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Photo of the day – Queen St

Queen St hums with people most days. Time for some more pedestrian space?

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45 comments to Photo of the day – Queen St

  • Fred

    Everyone seems to know it’s a no brainer to increase pedestrian space on Queen St, but it doesn’t happen. What’s the hold up?

    • Max

      Arguably that happened only 6-7 years ago (which is very recent, for a whole-of-street change). Get out some photos from 2005, and check how wide Queen Street footpaths were then!

      Not saying we shouldn’t be making it even better, but probably the way to go there is by reducing the type of and number of vehicles, and thsu making the street more permeable (get rid of signalised mid-block crossings by making it safe and easy to cross anywhere etc…) rather than simply spend another HUGE sum on widening footpaths again. Or simply pedestrianise it all, except for buses… that could be done without changing the kerbs as an interim measure.

      • bbc

        Yes it could be done in a weekend with planters and bollards a la NY’s Times Square. Many streets could get the same treatment, in lieu of full pedestrianisation of High Street simply place pots in all the parking spaces until such a time as money is available. The road per se isn’t the issue on High Street rather the narrow footpaths resulting from all the parking.

  • SteveC

    the majority of people traversing Queen St have always been on foot

    • 72% apparently! the other quarter being bus or car users. I figure car users are probably around 10% tops.

      • And they are all passing through: there is no Queen St destination for private cars.

        When will AC and AT wake up to this? The traffic engineers at AT are all about ‘demand’ for road building but not so interested, it seems, when it comes to road closing. Now why would that be? Seems to be much more of a faith based profession than they tell themselves: only certain facts are emphasised and considered important, ones that may be interpreted to support their religion of more Tarmac everywhere always.

  • Needs to be a Transit Mall, ie for pedestrians and buses which could be upgraded to light rail. Obvious other end of the route is Dominion Rd. Oh there you go its on the CFN map as light rail. How to get there? Get the buses running well first by getting the pointless private cars out of their way. Also Queen St will be needed to run the services that are currently on Albert St. How about we get them there now with proper priority bringing yet even more people directly to this already pedestrian place. Obviously some road space still required for deliveries, but they too will work better without the cars going round and round in circles slowly through there.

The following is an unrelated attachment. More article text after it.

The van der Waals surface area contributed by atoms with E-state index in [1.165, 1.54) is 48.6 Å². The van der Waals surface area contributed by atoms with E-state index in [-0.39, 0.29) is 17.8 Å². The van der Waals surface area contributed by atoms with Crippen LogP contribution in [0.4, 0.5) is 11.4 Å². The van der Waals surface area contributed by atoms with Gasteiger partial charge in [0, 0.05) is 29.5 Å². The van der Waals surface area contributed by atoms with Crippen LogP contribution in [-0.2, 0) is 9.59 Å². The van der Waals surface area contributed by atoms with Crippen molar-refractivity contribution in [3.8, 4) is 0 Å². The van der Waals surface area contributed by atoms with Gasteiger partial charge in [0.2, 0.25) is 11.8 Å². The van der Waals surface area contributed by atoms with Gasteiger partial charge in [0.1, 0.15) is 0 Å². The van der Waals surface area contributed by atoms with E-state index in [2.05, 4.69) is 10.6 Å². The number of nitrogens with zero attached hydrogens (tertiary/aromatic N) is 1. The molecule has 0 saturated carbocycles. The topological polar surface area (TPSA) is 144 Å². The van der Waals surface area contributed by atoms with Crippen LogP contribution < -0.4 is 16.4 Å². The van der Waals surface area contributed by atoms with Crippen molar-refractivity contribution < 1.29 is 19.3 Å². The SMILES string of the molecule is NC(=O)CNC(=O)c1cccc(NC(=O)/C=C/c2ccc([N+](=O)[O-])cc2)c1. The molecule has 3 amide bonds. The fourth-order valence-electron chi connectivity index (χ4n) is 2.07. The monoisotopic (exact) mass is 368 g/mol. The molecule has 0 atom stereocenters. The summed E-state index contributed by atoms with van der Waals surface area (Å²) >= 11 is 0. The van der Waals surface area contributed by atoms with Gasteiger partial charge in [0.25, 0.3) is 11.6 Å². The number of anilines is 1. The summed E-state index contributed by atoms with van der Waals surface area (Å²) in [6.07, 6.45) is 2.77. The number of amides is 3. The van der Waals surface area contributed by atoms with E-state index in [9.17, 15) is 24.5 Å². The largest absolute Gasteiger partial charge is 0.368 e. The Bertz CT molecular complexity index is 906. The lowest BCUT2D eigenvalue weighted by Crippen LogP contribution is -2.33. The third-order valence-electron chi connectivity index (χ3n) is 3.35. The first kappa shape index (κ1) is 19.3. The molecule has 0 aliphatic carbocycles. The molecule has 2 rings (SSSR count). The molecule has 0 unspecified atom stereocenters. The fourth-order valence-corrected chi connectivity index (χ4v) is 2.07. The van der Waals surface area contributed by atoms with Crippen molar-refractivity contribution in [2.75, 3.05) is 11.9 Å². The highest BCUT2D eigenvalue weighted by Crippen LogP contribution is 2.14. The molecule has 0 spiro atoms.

• SteveC

      The distribution of bus stops around the CBD needs to be re-thought, particularly as the centre of gravity of employment moves north to Britomart and the Viaduct. The following may well change with the implementation of the PT Plan, but these comments are based on what happens now.

      In very broad terms, the majority of the bus routes that terminate at Britomart serve areas also served by rail, the west, the east and south. The Central Isthmus services have termini at Victoria St or south of there, Dominion Rd in particular is a considerable walk from the new ASB building for example. Yes, you could catch the inner Link, but that adds cost and perhaps less certainty than walking.

      As the Central Isthmus is unlikely to have rail, light, heavy, steam, maglev or electric in the forseeable future, I think that Dominon, Sandringham, Mt Eden and Manukau Rd buses should all start at the Britomart precinct, run up and down Queen St with absolute priority (i.e. only stop at bus stops, wishful thinking perhaps, they can stop for ped phases) and then on to their respective catchments.

      With greater rail frequencies, the possibly less frequent buses traversing the rail catchments (as I have said often before, buses and trains running in paralel serve different markets) could easily move to the uptown stops and people downtown choose to catch a train and transfer if need be at a suburban station, or walk uptown to catch a bus. They will have a choice. At present Central Isthmus people also have a choice, CBD bus terminals that might be some distance from work, or maybe drive.

      This is a very broad brush concept that arose from some work I did on accessibility to thewaterfront edge, it was typed up pretty quickly without checking detail, so consider the concept and how it relates to accessibility for people south of the Waitemata.

      • SteveC

        I should have said that this comment spun off from Patrick’s reference to the Dom Rd buses.

        • Don

          One of the problems that occurs with buses in Queen St. is that due to the location of the stops and no bus control of the traffic light phasing a bus will stop to pick up passengers, move off and often then stop again for the lights. As there is intermediate pedestrian crossings each block this invariably means another stop before stopping again for passengers then the next traffic lights…….no wonder that a pedestrian can out-walk the bus! As I understand it the traffic lights are setup to ensure that a clear run is not possible to prevent cars racing but this has the debilitating effect on PT.
          What could be done is to have bus traffic lights at the bus stops which would sequence the departing bus to the lights through to the next stop. The timing would be linked to the position of the buses on their way up/down the street.